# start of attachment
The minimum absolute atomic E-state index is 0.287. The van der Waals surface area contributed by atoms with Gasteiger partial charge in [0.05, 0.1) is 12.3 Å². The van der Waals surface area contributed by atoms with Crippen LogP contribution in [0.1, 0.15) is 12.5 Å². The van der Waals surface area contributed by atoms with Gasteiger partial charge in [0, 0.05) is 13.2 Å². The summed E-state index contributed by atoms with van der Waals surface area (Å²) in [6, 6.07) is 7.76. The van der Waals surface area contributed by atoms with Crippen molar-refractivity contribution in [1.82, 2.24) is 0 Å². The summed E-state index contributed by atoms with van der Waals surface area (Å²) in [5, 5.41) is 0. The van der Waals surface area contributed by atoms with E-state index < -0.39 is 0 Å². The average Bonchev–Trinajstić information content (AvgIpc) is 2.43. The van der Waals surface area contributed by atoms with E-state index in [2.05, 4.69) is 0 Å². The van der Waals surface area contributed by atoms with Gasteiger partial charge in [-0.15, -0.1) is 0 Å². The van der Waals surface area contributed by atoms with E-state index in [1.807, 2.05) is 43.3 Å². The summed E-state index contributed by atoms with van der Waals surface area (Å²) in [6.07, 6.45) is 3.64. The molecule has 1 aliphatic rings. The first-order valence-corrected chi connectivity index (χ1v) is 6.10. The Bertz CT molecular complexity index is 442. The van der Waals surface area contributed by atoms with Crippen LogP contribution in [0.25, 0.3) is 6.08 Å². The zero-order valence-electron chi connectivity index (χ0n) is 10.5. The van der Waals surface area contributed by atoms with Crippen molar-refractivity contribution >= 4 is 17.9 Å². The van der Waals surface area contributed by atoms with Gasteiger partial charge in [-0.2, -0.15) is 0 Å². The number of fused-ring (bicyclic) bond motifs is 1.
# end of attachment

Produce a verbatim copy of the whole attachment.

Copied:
The minimum absolute atomic E-state index is 0.287. The van der Waals surface area contributed by atoms with Gasteiger partial charge in [0.05, 0.1) is 12.3 Å². The van der Waals surface area contributed by atoms with Crippen LogP contribution in [0.1, 0.15) is 12.5 Å². The van der Waals surface area contributed by atoms with Gasteiger partial charge in [0, 0.05) is 13.2 Å². The summed E-state index contributed by atoms with van der Waals surface area (Å²) in [6, 6.07) is 7.76. The van der Waals surface area contributed by atoms with Crippen molar-refractivity contribution in [1.82, 2.24) is 0 Å². The summed E-state index contributed by atoms with van der Waals surface area (Å²) in [5, 5.41) is 0. The van der Waals surface area contributed by atoms with E-state index < -0.39 is 0 Å². The average Bonchev–Trinajstić information content (AvgIpc) is 2.43. The van der Waals surface area contributed by atoms with E-state index in [2.05, 4.69) is 0 Å². The van der Waals surface area contributed by atoms with Gasteiger partial charge in [-0.15, -0.1) is 0 Å². The van der Waals surface area contributed by atoms with E-state index in [1.807, 2.05) is 43.3 Å². The summed E-state index contributed by atoms with van der Waals surface area (Å²) in [6.07, 6.45) is 3.64. The molecule has 1 aliphatic rings. The first-order valence-corrected chi connectivity index (χ1v) is 6.10. The Bertz CT molecular complexity index is 442. The van der Waals surface area contributed by atoms with Crippen LogP contribution in [0.25, 0.3) is 6.08 Å². The zero-order valence-electron chi connectivity index (χ0n) is 10.5. The van der Waals surface area contributed by atoms with Crippen molar-refractivity contribution >= 4 is 17.9 Å². The van der Waals surface area contributed by atoms with Gasteiger partial charge in [-0.2, -0.15) is 0 Å². The number of fused-ring (bicyclic) bond motifs is 1.